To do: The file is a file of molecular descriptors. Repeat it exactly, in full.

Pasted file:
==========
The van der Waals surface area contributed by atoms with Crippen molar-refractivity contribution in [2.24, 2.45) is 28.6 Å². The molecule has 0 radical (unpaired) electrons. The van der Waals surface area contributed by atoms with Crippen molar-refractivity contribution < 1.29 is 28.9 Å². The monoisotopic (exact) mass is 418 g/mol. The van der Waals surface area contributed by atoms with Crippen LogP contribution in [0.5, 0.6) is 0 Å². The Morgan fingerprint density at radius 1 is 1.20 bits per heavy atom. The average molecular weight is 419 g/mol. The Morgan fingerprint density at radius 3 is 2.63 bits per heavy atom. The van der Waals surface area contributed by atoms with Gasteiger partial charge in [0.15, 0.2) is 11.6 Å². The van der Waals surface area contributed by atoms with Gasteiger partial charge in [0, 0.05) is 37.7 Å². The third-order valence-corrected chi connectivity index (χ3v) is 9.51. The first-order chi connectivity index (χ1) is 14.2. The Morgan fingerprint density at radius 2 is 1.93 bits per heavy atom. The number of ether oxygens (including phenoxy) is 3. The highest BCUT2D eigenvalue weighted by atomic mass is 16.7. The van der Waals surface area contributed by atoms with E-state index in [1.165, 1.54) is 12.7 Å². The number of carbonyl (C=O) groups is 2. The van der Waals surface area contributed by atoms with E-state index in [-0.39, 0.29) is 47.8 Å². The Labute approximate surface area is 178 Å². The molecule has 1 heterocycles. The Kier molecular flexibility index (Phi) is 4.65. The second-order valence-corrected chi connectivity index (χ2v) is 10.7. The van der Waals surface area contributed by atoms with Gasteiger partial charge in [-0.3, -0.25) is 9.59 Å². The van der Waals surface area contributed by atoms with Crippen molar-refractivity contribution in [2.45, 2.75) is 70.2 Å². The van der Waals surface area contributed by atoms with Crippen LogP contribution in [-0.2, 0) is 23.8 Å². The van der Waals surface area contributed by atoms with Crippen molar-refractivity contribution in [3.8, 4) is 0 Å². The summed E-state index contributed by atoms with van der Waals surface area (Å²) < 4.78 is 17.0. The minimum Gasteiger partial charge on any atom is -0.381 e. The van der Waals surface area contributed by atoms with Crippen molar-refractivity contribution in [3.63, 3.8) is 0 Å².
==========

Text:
The van der Waals surface area contributed by atoms with Crippen molar-refractivity contribution in [2.24, 2.45) is 28.6 Å². The molecule has 0 radical (unpaired) electrons. The van der Waals surface area contributed by atoms with Crippen molar-refractivity contribution < 1.29 is 28.9 Å². The monoisotopic (exact) mass is 418 g/mol. The van der Waals surface area contributed by atoms with Crippen LogP contribution in [0.5, 0.6) is 0 Å². The Morgan fingerprint density at radius 1 is 1.20 bits per heavy atom. The average molecular weight is 419 g/mol. The Morgan fingerprint density at radius 3 is 2.63 bits per heavy atom. The van der Waals surface area contributed by atoms with Gasteiger partial charge in [0.15, 0.2) is 11.6 Å². The van der Waals surface area contributed by atoms with Gasteiger partial charge in [0, 0.05) is 37.7 Å². The third-order valence-corrected chi connectivity index (χ3v) is 9.51. The first-order chi connectivity index (χ1) is 14.2. The Morgan fingerprint density at radius 2 is 1.93 bits per heavy atom. The number of ether oxygens (including phenoxy) is 3. The highest BCUT2D eigenvalue weighted by atomic mass is 16.7. The van der Waals surface area contributed by atoms with E-state index in [1.165, 1.54) is 12.7 Å². The number of carbonyl (C=O) groups is 2. The van der Waals surface area contributed by atoms with E-state index in [-0.39, 0.29) is 47.8 Å². The Labute approximate surface area is 178 Å². The molecule has 1 heterocycles. The Kier molecular flexibility index (Phi) is 4.65. The second-order valence-corrected chi connectivity index (χ2v) is 10.7. The van der Waals surface area contributed by atoms with Gasteiger partial charge in [-0.3, -0.25) is 9.59 Å². The van der Waals surface area contributed by atoms with Crippen molar-refractivity contribution in [2.45, 2.75) is 70.2 Å². The van der Waals surface area contributed by atoms with Crippen LogP contribution in [-0.2, 0) is 23.8 Å². The van der Waals surface area contributed by atoms with Crippen molar-refractivity contribution in [3.8, 4) is 0 Å². The summed E-state index contributed by atoms with van der Waals surface area (Å²) < 4.78 is 17.0. The minimum Gasteiger partial charge on any atom is -0.381 e. The van der Waals surface area contributed by atoms with Crippen molar-refractivity contribution in [3.63, 3.8) is 0 Å².